by Lisa Sorg
Republican State Rep. Mitch Gillespie told the House Environment Committee today that he plans to introduce a bill that would open the door to fracking, also known as hydraulic fracturing, for natural gas in North Carolina—including the western part of the Triangle.
“It’s my intention to move ahead,” Gillespie said in support of his proposed measure, “as long as [the method] is safe and sound.”
The claims that fracking is safe are disputable. Workers drill vertically and then horizontally through soil and rock, then inject water and other chemicals—which can contain the same as those in antifreeze as well as “biocides” to kill organisms—through the material. The force breaks up the rock so the natural gas can escape and then be recaptured.
The environmental ramifications of fracking have been demonstrated in Pennsylvania and West Virginia, where contaminated groundwater and drinking water in private wells have been attributed to fracking. Because of those serious environmental issues, neighboring New York has implemented a moratorium on fracking.
There are also issues with how to safely dispose of the water-chemical mixture and with air quality near the fracking operations; according to Clean Water for North Carolina, a nonprofit environmental group, high concentrations of chemical compounds—many of which are harmful to human health—have been detected near gas pumping stations in Texas.
Fracking has been eyed as the likely the culprit in causing earthquakes in Arkansas, although Ken Taylor, chief of the N.C. Geological Survey, told the environment committee that it would be unlikely such seismic activity would occur in North Carolina because the drilling wouldn’t be as deep—3,000 feet versus 25,000 feet in Arkansas.
Energy companies are eyeing an area, known as the Triassic Basin, a rift that runs southwest from southern Granville County through Durham, Chatham and Lee counties and on to the South Carolina border. The rift formed when the continent broke apart—known as pangea—and then sediment and other material filled the open area and sealed it. Compressed over time, those organic materials generate the source of natural gas.
“It’s not a giant field, but it’s a field,” Taylor told the committee. “It’s a potential energy resource for our state.”
Currently, fracking is illegal in North Carolina. State law prohibits horizontal drilling and fluid injection into wells, the latter of which is common in energy-rich states such as Texas.
In addition, the state’s rules on oil and gas royalties date to the 1940s and require energy companies post a mere $5,000 liability bond.
But Gillespie, who is the committee vice-chairman, clearly hoping to entice his fellow lawmakers into supporting his bill, told the committee that energy companies would be taxed a to-be-determined rate—royalty payments that would be paid to the state. “That’s a resource and North Carolina should be compensated for it,” Gillespie said.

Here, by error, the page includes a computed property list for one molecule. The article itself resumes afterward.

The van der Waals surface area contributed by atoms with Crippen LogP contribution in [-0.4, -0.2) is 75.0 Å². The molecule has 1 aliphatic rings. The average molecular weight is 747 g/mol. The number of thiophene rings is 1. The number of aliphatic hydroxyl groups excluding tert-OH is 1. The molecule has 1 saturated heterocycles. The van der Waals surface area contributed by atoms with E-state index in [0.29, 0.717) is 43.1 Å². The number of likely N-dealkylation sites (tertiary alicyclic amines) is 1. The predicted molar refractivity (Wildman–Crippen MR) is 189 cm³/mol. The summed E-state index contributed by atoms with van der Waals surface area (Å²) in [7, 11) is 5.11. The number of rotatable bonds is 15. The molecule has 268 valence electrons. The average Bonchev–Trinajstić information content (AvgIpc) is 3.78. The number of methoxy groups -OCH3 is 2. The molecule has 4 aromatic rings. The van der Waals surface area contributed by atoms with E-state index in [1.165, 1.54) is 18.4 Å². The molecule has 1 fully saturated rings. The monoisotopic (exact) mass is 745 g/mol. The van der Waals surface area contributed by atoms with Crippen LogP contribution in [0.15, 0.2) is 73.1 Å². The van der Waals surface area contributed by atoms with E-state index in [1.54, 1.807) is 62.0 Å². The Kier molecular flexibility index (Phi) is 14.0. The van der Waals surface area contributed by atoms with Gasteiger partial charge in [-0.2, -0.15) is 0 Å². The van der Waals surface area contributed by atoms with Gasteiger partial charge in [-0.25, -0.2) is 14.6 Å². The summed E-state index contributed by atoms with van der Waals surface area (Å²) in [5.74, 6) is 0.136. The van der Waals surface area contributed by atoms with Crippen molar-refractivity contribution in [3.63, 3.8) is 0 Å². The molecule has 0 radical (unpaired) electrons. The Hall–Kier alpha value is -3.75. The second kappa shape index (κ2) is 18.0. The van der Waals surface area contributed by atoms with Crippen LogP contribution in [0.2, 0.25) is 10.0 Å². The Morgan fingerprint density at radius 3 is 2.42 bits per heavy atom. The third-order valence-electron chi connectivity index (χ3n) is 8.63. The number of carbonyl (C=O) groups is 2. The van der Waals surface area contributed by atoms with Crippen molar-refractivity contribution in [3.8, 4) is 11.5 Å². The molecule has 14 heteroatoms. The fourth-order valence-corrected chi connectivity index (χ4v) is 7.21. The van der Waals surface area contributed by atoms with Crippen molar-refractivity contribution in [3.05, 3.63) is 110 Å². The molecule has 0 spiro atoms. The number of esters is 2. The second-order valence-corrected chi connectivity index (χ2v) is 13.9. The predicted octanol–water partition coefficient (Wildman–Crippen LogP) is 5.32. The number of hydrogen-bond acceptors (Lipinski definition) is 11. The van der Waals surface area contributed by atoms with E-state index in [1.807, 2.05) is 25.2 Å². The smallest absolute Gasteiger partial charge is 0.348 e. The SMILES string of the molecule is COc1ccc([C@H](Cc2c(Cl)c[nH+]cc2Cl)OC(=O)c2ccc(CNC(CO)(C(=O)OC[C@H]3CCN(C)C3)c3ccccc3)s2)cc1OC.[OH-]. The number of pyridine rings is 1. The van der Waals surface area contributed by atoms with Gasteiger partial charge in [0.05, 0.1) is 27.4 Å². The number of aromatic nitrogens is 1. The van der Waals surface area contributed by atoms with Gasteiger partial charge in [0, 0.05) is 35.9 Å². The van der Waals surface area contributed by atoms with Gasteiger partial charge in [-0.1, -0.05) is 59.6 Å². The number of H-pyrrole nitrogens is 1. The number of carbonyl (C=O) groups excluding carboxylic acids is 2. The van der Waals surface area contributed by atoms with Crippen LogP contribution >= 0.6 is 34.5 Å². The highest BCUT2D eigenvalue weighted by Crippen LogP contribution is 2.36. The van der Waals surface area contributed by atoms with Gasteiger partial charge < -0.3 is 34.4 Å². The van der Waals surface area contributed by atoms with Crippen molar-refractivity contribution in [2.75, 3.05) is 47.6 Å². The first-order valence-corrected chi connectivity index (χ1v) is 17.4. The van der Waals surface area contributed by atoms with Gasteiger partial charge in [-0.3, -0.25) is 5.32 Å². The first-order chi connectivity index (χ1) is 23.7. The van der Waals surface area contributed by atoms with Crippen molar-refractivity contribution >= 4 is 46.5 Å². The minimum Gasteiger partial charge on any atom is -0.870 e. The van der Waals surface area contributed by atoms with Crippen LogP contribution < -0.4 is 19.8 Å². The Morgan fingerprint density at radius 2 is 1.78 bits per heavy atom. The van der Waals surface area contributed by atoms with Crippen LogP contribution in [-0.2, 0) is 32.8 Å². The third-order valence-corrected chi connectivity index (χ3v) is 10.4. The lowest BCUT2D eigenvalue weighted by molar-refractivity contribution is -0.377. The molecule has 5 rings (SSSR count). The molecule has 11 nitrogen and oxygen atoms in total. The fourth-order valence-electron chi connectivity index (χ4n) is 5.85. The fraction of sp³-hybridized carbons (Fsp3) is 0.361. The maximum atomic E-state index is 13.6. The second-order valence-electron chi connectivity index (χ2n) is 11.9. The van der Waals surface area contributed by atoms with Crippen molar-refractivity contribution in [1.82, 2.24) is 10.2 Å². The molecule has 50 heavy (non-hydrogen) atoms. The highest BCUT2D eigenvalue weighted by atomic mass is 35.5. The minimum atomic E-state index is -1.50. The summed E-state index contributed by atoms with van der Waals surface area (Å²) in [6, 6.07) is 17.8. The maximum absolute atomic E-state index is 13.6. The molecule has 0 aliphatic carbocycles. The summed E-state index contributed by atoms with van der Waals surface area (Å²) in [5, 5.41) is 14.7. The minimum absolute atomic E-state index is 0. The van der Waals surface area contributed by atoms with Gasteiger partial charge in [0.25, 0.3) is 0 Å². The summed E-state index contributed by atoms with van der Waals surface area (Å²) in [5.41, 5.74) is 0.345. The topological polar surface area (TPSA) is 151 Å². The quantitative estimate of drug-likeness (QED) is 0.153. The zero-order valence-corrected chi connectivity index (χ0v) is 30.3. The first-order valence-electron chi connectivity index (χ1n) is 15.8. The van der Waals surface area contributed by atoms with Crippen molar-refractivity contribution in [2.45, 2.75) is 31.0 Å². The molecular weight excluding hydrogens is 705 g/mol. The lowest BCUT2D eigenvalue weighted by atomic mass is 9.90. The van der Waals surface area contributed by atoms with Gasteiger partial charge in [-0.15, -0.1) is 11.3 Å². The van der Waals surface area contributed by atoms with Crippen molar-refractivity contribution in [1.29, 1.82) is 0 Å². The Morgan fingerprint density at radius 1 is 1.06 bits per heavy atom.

Energy companies often lease land from private property owners in order to drill. Those agreements on mineral rights and other payments are between the company and the property owner.
State regulators and other lawmakers were more circumspect about the possibility of fracking in North Carolina.
“We don’t want to endanger water sources in the area,” said Robin Smith, N.C. Department of Environment and Natural Resources’ assistant secretary for the environment, adding that Pennsylvania considers fracking fluids as a type of hazardous waste.
State Rep. Pricey Harrison, D-Guilford, said she is concerned with disposal issues and asked Gillespie to consider including in his bill a moratorium on fracking until regulations have been established.
Mecklenburg County Democrat Kelly Alexander cautioned that the committee should closely examine water quality—and quantity issues. “I’d like to urge a very serious look at the use of water and the potential groundwater contamination issues. We’re still in a drought and water is an issue on a number of other fronts that we have to be extremely careful about.”
Fracking can require millions of gallons of water per well, a ProPublica story reported earlier this year, a much greater volume than conventional wells.
The federal Energy Policy Act of 2005—crafted behind closed doors primarily by then-Vice President Dick Cheney and several large energy companies, including Cheney’s former employer, Halliburton—exempts fracking from key provisions of the Safe Drinking Water Act and the Clean Water Act.
The Environmental Protection Agency has begun a two-year study of fracking, which has included requesting information from energy companies on the fluids and materials used. These materials vary from state to state—and even from drilling site to drilling site—depending on the area’s geology. Halliburton refused to disclose the contents of its materials, so the EPA subpoenaed the energy company to turn them over.
Gillespie, who represents Burke and McDowell counties in western North Carolina, said a Halliburton representative would speak to the committee in mid-April.